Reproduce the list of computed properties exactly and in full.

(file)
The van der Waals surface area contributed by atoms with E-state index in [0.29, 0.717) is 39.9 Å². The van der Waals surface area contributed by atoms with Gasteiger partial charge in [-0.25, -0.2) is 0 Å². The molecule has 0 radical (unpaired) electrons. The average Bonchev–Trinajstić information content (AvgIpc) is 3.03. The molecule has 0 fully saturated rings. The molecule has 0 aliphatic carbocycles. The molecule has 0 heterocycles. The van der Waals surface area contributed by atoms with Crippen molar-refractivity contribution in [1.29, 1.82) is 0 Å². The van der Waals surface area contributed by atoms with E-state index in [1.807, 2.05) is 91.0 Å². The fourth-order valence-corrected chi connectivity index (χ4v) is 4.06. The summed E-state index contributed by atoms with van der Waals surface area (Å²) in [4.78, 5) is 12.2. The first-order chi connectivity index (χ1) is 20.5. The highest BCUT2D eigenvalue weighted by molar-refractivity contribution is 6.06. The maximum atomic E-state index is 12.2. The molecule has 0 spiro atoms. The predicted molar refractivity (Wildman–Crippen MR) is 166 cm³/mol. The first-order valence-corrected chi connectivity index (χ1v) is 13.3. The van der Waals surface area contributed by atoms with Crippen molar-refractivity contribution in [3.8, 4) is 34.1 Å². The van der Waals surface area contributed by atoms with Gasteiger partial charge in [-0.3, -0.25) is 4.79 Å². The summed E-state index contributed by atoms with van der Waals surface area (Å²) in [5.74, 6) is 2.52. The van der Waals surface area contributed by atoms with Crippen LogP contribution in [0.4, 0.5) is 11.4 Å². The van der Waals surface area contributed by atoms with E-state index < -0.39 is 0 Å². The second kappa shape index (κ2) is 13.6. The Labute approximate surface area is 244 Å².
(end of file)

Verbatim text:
The van der Waals surface area contributed by atoms with E-state index in [0.29, 0.717) is 39.9 Å². The van der Waals surface area contributed by atoms with Gasteiger partial charge in [-0.25, -0.2) is 0 Å². The molecule has 0 radical (unpaired) electrons. The average Bonchev–Trinajstić information content (AvgIpc) is 3.03. The molecule has 0 fully saturated rings. The molecule has 0 aliphatic carbocycles. The molecule has 0 heterocycles. The van der Waals surface area contributed by atoms with Crippen molar-refractivity contribution in [1.29, 1.82) is 0 Å². The van der Waals surface area contributed by atoms with E-state index in [1.807, 2.05) is 91.0 Å². The fourth-order valence-corrected chi connectivity index (χ4v) is 4.06. The summed E-state index contributed by atoms with van der Waals surface area (Å²) in [4.78, 5) is 12.2. The first-order chi connectivity index (χ1) is 20.5. The highest BCUT2D eigenvalue weighted by molar-refractivity contribution is 6.06. The maximum atomic E-state index is 12.2. The molecule has 0 spiro atoms. The predicted molar refractivity (Wildman–Crippen MR) is 166 cm³/mol. The first-order valence-corrected chi connectivity index (χ1v) is 13.3. The van der Waals surface area contributed by atoms with Crippen molar-refractivity contribution in [3.8, 4) is 34.1 Å². The van der Waals surface area contributed by atoms with Gasteiger partial charge in [-0.3, -0.25) is 4.79 Å². The summed E-state index contributed by atoms with van der Waals surface area (Å²) in [5.74, 6) is 2.52. The van der Waals surface area contributed by atoms with Crippen LogP contribution in [0.4, 0.5) is 11.4 Å². The van der Waals surface area contributed by atoms with E-state index < -0.39 is 0 Å². The second kappa shape index (κ2) is 13.6. The Labute approximate surface area is 244 Å².